My COVID-19 vaccine story –– and what happened next

Like most healthcare workers, I was thrilled when I was eligible to receive the COVID-19 vaccine. I’ve been involved in COVID-19 patient care since the very start of the pandemic in the US, and I had seen what this virus can do to people. We all felt incredibly helpless against this incredibly contagious bug.

With time, experience, and study, we’ve learned which treatments help and which don’t. Even more importantly, we now have vaccines.

The Pfizer/BioNTech and Moderna mRNA vaccines — tested in about 18,600 and 15,000 participants, respectively — were the first available in the US via emergency FDA authorization. They remain the most effective. Trials showed about 95% efficacy in preventing symptomatic COVID-19 infection after two doses.

More importantly, no one — not one participant — who caught COVID-19 after receiving either of these vaccines died, or even got sick enough to be hospitalized. And the numbers of … Read more

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Acne: Considerations for darker skin

Acne affects millions of Americans each year and impacts people of all skin tones, yet acne can pose special challenges in people with darker skin. In darker skin, one pimple or breakout can cause dark marks, scars, or even keloids (scar tissue that continues to grow larger than the original scar) that last for months to years afterward. Those affected are left searching for the secrets to treatment — or better yet, prevention. In this post we discuss how acne and similar or related conditions may be treated, and sometimes prevented, in people with darker skin.

Acne triggers release of melanin

Melanin, the same molecule that pigments our skin and hair and protects us from the damaging ultraviolet rays of the sun, can also protect our skin from inflammation. When the skin gets inflamed from acne (or from harsh acne products), our skin releases melanin. This can result in … Read more

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5 unusual headaches: Signs to watch for and what to do

Headaches come in lots of varieties, and some are easily recognizable. A migraine classically causes throbbing, pounding pain that lasts for hours — sometimes even days — on one side of the head. A tension headache usually feels like a tight band squeezing around your noggin. And a sinus headache shows up as pressure on one side of the face, behind the nose, or above one eye when you have a sinus infection.

Some headaches, however, aren’t as well-known.

What’s happening to me?

When less familiar headache pain strikes, the symptoms or patterns may be puzzling, or even frightening.

For example, a thunderclap headache (also called “the worst headache of your life”) causes sudden, intense, debilitating pain that can last for an hour or a week.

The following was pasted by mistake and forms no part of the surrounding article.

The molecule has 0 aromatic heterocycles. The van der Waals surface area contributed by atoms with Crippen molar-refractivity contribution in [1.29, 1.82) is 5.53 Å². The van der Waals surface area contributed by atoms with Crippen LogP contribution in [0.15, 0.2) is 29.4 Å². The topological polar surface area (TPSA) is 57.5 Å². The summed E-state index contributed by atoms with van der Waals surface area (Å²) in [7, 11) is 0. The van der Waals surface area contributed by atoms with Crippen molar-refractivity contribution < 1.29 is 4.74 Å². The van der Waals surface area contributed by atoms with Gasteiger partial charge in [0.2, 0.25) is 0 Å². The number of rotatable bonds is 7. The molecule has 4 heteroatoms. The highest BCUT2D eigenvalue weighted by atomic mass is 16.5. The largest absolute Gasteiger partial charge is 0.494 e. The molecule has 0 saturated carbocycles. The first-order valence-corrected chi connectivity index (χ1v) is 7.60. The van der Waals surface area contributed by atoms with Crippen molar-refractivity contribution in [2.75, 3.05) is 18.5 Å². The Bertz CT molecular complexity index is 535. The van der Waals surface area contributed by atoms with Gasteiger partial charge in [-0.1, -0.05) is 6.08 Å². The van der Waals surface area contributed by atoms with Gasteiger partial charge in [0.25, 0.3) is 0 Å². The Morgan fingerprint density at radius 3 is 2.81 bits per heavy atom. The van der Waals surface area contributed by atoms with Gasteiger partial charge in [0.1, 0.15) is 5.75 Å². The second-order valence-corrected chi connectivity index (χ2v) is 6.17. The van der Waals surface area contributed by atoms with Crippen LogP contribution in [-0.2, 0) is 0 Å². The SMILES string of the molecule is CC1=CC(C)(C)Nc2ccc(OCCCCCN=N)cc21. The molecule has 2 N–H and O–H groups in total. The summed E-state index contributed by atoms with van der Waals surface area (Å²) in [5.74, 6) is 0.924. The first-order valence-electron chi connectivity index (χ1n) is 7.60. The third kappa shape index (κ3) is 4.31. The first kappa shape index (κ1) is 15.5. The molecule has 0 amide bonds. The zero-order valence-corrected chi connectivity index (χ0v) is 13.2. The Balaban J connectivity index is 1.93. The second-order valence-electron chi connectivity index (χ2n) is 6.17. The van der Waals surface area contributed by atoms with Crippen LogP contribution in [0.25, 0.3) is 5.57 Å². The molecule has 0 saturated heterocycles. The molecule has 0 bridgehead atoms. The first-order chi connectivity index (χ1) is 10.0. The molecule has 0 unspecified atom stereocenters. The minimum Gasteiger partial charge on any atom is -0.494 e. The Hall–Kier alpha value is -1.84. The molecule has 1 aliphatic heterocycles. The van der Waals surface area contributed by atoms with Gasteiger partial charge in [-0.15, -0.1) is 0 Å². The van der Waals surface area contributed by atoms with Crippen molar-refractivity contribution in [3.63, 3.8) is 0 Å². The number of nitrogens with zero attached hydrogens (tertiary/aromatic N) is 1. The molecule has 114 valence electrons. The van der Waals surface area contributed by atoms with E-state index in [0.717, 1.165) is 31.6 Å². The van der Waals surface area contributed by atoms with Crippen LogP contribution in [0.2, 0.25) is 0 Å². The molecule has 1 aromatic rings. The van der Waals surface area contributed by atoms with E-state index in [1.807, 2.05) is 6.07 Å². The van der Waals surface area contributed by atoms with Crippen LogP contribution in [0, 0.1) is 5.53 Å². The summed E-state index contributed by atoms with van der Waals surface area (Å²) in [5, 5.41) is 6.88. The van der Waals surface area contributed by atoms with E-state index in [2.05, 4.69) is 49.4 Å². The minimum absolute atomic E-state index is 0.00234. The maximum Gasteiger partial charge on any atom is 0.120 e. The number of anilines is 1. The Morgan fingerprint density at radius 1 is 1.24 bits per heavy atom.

Here are five other unusual headaches.

  1. Orgasmic headache. Some people experience the sudden onset of a severe head pain similar to that of a
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Is crying good for you?

It’s safe to say that 2020 gave us more than enough to cry about. Yet even prior to last year, it seems that we were crying fairly often. Researchers note that, on average, American women cry 3.5 times each month, while American men cry about 1.9 times each month. These figures may take some of us by surprise, especially as our society has often looked at crying — particularly by men — as a sign of weakness and lack of emotional stamina.

Health benefits of crying

As a phenomenon that is unique to humans, crying is a natural response to a range of emotions, from deep sadness and grief to extreme happiness and joy. But is crying good for your health? The answer appears to be yes. Medical benefits of crying have been known as far back as the Classical era. Thinkers and physicians of ancient Greece and Rome posited … Read more

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Seeking solace, finding resilience in a pandemic

In times like these, it can feel wrong to feel happy. There is so much suffering in the world that appreciating the goodness that still exists can seem unempathic, if not altogether futile. A landmark study on happiness often mentioned at dinner parties and social gatherings (when we had those things) considered how people react to intense, sudden changes to their circumstances. The researchers found that people who had recently won the lottery were no happier after some time had passed than people who had experienced severe trauma that paralyzed their lower bodies. It’s a testament to stubbornness as our common lot in life — and the resilience we also share.